• Ez 2:2-5
• Psa 123:1-2, 2, 3-4
• 2 Cor 12:7-10
• Mk 6:1-6
We’ve all heard of “thankless jobs.” Consider the following job description: “Requires spending endless hours with people who dislike, dismiss, or reject you completely. Must be able to defend a product that few want and many hate. No vacations; few apparent benefits. Poor pay. Chances of bodily harm, torture and death very high.”
That thankless job was the job of the prophets — men such as Jeremiah, Amos and Ezekiel. And, of course, Jesus Christ.
The pattern in the Old Testament is quite consistent. A man was called by God to proclaim a message of warning, exhortation and potential judgment to a people who were, with few exceptions, very stubborn, disagreeable and even violent. The prophet was to declare the name and word of the Lord God so the “rebels who have rebelled” would not be able to say, “We weren’t warned! We weren’t given a chance!”
The prophets were self-sacrificing messengers of God’s love. They were the righteous ones who would have understood well the cry of the Psalmist: “Have pity on us, O Lord, have pity on us, for we are more than sated with contempt; our souls are more than sated with the mockery of the arrogant, with the contempt of the proud.” The essential problem and core sin was that of pride, that self-love which can think only of itself at the expense of everything else, but especially God.
In Mark 5, Jesus encountered faith and humility in the hemorrhaging woman who touched his hem (Mk 5:25-34) and the ruler of the synagogue whose daughter had died (Mk 5:35- 43). But when he returned to Nazareth, “his own country” (Mk 6:1), the people who knew him as a youth refused to consider the validity of his powerful teaching and miraculous acts of healing. We see how the rebellious nature of pride is often masked by attacking the truth and truth-bearer. Their astonishment was not one of genuine marveling, but of sullen dislike. Their questions were not honest, but dismissive: “Where did this man get all this? What kind of wisdom has been given him? What mighty deeds are wrought by his hands!”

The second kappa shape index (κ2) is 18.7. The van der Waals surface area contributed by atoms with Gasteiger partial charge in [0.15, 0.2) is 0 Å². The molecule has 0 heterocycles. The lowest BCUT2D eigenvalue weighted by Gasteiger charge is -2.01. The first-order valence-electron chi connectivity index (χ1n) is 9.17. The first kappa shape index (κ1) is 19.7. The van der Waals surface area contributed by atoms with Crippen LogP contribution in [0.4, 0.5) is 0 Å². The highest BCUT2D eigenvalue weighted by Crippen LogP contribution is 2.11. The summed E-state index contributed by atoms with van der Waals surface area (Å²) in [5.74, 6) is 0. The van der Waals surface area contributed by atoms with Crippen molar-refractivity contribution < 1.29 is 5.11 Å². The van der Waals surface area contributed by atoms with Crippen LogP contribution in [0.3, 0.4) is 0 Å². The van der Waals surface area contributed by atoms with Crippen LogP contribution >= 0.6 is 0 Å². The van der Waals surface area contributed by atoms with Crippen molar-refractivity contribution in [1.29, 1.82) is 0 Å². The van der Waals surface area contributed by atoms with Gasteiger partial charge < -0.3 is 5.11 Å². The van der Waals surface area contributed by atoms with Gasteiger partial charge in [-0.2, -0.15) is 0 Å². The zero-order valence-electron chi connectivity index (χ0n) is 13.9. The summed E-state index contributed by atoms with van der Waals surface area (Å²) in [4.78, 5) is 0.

They were offended, in part, because their selfish notions of the Messiah were threatened by the lowly, “ordinary” Jesus, a mere carpenter and son of Mary. They seem to have forgotten the greatest King of Israel was also a nondescript lad with a modest upbringing (1 Sam 25:10). Rather than even consider the evidence or ponder the miraculous, they “took offense at him.” That is the attitude and approach of skeptics and “free thinkers” and atheists today, who angrily declare, “Miracles are impossible!” or “Jesus was not divine!”
The word for “offense” is skandalizō; they were scandalized by the words, actions, and person of Jesus. Not being able to make sense of him, they sought to be rid of him for good. The signs performed by Jesus attest to his divinity. “They invite belief in him,” states the Catechism of the Catholic Church. “To those who turn to him in faith, he grants what they ask. So miracles strengthen faith in the One who does his Father’s works; they bear witness that he is the Son of God” (No. 548).
The prophet without honor in his own house did not force his miracles on the people — he moved on to other villages, pursuing the thankless job of loving mankind.
(This “Opening the Word’ column originally appeared in the July 8, 2012, edition of Our Sunday Visitor newspaper.)
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